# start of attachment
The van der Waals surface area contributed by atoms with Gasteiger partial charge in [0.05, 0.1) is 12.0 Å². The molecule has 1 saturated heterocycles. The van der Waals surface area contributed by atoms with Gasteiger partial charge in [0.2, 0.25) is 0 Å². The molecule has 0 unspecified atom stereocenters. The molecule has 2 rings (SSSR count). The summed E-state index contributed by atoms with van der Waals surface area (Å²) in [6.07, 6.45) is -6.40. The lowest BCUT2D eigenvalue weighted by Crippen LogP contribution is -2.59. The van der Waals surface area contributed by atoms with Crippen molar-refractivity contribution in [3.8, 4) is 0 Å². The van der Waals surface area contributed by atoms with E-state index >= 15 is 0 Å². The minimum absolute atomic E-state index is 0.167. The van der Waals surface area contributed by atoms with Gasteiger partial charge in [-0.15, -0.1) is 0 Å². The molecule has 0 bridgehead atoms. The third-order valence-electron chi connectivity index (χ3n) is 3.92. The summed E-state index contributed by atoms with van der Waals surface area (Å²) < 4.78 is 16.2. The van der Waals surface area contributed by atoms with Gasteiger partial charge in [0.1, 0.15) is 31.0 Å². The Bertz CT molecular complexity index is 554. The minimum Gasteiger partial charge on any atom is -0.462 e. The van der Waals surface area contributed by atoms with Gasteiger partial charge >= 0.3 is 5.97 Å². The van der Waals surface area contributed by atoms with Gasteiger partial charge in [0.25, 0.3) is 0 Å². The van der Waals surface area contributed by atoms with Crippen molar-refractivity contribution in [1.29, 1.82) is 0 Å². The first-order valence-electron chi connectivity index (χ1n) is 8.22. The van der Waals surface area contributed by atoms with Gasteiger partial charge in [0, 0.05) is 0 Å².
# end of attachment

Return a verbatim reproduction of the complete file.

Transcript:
The van der Waals surface area contributed by atoms with Gasteiger partial charge in [0.05, 0.1) is 12.0 Å². The molecule has 1 saturated heterocycles. The van der Waals surface area contributed by atoms with Gasteiger partial charge in [0.2, 0.25) is 0 Å². The molecule has 0 unspecified atom stereocenters. The molecule has 2 rings (SSSR count). The summed E-state index contributed by atoms with van der Waals surface area (Å²) in [6.07, 6.45) is -6.40. The lowest BCUT2D eigenvalue weighted by Crippen LogP contribution is -2.59. The van der Waals surface area contributed by atoms with Crippen molar-refractivity contribution in [3.8, 4) is 0 Å². The van der Waals surface area contributed by atoms with E-state index >= 15 is 0 Å². The minimum absolute atomic E-state index is 0.167. The van der Waals surface area contributed by atoms with Gasteiger partial charge in [-0.15, -0.1) is 0 Å². The molecule has 0 bridgehead atoms. The third-order valence-electron chi connectivity index (χ3n) is 3.92. The summed E-state index contributed by atoms with van der Waals surface area (Å²) < 4.78 is 16.2. The van der Waals surface area contributed by atoms with Gasteiger partial charge in [0.1, 0.15) is 31.0 Å². The Bertz CT molecular complexity index is 554. The minimum Gasteiger partial charge on any atom is -0.462 e. The van der Waals surface area contributed by atoms with Gasteiger partial charge >= 0.3 is 5.97 Å². The van der Waals surface area contributed by atoms with Gasteiger partial charge in [0.25, 0.3) is 0 Å². The van der Waals surface area contributed by atoms with Crippen molar-refractivity contribution in [1.29, 1.82) is 0 Å². The first-order valence-electron chi connectivity index (χ1n) is 8.22. The van der Waals surface area contributed by atoms with Gasteiger partial charge in [0, 0.05) is 0 Å².